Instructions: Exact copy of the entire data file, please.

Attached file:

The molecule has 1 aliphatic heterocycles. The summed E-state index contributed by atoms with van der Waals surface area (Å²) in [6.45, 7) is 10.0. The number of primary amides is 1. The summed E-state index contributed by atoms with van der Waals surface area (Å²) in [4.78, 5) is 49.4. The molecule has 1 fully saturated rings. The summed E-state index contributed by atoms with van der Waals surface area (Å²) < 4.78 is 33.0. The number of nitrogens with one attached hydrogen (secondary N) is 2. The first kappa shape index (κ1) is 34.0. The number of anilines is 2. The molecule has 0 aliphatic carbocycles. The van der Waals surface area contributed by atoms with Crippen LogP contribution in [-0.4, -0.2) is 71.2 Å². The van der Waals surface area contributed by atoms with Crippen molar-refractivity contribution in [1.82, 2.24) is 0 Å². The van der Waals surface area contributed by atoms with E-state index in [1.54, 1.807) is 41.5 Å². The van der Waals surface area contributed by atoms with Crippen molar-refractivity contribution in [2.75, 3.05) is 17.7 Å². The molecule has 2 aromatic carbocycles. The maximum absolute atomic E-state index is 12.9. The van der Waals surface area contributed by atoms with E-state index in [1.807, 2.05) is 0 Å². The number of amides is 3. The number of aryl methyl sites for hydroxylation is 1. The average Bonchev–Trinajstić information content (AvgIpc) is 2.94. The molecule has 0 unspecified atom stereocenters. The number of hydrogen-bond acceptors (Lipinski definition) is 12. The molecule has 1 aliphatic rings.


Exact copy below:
The molecule has 1 aliphatic heterocycles. The summed E-state index contributed by atoms with van der Waals surface area (Å²) in [6.45, 7) is 10.0. The number of primary amides is 1. The summed E-state index contributed by atoms with van der Waals surface area (Å²) in [4.78, 5) is 49.4. The molecule has 1 fully saturated rings. The summed E-state index contributed by atoms with van der Waals surface area (Å²) < 4.78 is 33.0. The number of nitrogens with one attached hydrogen (secondary N) is 2. The first kappa shape index (κ1) is 34.0. The number of anilines is 2. The molecule has 0 aliphatic carbocycles. The van der Waals surface area contributed by atoms with Crippen LogP contribution in [-0.4, -0.2) is 71.2 Å². The van der Waals surface area contributed by atoms with Crippen molar-refractivity contribution in [1.82, 2.24) is 0 Å². The van der Waals surface area contributed by atoms with E-state index in [1.54, 1.807) is 41.5 Å². The van der Waals surface area contributed by atoms with Crippen molar-refractivity contribution in [2.75, 3.05) is 17.7 Å². The molecule has 2 aromatic carbocycles. The maximum absolute atomic E-state index is 12.9. The van der Waals surface area contributed by atoms with E-state index in [1.807, 2.05) is 0 Å². The number of amides is 3. The number of aryl methyl sites for hydroxylation is 1. The average Bonchev–Trinajstić information content (AvgIpc) is 2.94. The molecule has 0 unspecified atom stereocenters. The number of hydrogen-bond acceptors (Lipinski definition) is 12. The molecule has 1 aliphatic rings.